Sam Peckinpah’s underappreciated 1974 classic Bring Me the Head of Alfredo Garcia is as ’70s as a movie gets. It’s dirty, grimy, sleazy, violent, and pessimistic, and almost everyone dies. Naturally, I love it.
One thing that stands out to me in the film is that the cars are treated as poorly as the people are. In a movie about a rich bastard seeking bloody revenge I expect lives to be disposable. But given the film’s setting – the baking hot and sparsely populated Mexican wilderness – one would expect the individuals crisscrossing this landscape pursuing or retreating from each other to take slightly better care of their thirsty chariots. One flat tire, one bad hole in the radiator, one blown hose, one knock to the oil pan, or one of a dozen other reasonably likely breaks and you’re suddenly stranded in the middle of a very hot and dangerous nowhere. Yet the characters (thankfully for us viewers) don’t seem to care. These mechanical beasts are pushed to their limits, and while a good part of that is because it looks cool and makes the movie more visually exciting, I think part of it to serve as an metaphor for the characters, especially Bennie (Warren Oates)
Bennie is a means to an end for the power players in Alfredo Garcia. A beatdown nobody who is coerced into killing a man for money, he is useful only in so far as he is able to do his job. If he stops doing that, he will be discarded like a broken down automobile. Most likely, he’ll be killed, picked clean of anything valuable. He knows this.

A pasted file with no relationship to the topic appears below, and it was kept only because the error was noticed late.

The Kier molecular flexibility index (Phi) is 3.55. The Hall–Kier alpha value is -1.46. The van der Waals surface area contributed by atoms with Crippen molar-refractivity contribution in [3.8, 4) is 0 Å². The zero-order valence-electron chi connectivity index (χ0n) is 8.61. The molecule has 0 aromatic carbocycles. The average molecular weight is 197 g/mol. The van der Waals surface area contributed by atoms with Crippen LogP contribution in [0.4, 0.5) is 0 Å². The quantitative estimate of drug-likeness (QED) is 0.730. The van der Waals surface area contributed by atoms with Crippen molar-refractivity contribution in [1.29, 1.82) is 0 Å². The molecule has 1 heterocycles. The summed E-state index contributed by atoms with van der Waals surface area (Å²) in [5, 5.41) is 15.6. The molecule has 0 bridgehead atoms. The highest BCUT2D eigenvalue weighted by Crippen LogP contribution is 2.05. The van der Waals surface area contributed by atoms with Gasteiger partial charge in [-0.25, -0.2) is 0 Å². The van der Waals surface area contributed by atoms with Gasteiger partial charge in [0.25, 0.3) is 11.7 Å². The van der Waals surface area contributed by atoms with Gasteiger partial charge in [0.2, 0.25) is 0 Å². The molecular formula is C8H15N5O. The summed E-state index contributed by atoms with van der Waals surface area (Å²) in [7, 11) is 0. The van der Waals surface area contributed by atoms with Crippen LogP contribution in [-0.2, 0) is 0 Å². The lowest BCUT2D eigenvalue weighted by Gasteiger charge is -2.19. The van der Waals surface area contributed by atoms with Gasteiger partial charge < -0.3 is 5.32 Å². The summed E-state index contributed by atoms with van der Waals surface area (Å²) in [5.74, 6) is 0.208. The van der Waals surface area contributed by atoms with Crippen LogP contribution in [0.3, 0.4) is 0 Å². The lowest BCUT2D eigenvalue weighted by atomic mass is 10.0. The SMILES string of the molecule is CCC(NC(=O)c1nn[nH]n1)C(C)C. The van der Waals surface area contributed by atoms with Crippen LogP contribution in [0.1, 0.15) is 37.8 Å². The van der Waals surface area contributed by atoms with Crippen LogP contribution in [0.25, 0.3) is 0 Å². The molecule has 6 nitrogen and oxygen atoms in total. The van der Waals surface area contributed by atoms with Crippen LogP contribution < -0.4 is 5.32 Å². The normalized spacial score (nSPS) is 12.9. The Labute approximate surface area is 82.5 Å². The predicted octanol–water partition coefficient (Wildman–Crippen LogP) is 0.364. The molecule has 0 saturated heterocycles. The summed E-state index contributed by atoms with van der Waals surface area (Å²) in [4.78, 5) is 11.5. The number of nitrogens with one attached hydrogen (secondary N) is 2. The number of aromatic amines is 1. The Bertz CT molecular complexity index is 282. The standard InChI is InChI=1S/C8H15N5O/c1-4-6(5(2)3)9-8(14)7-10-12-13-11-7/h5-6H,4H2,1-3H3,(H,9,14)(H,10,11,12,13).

Bennie doesn’t have a much higher view of himself than his temporary employers do, but he has a hell of a survival instinct, and he has a woman he probably doesn’t deserve. He knows this too. Elita (Isela Vega) is a bit of a trope as the good-hearted prostitute, but she and Bennie are touchingly but realistically devoted to each other. They are on the run and might not live to see the end of each new day. They cling to each other, make plans that probably won’t come about, care for each other. Bennie is something of a rundown machine himself, a machine that’s been driven hard and poorly maintained.
Bennie has never bothered to care for his body, and he sure doesn’t give any special care to the automobile that is carrying him to his goal and away from his pursuers. Both will last exactly as long as they are going to without his intervention.
The film ends with Bennie dead, and perhaps to drive home the connection between the disposable nature of life and machinery, he crashes his car as he is shot to death. Man and auto both reach the end of the line on the side of a dusty road.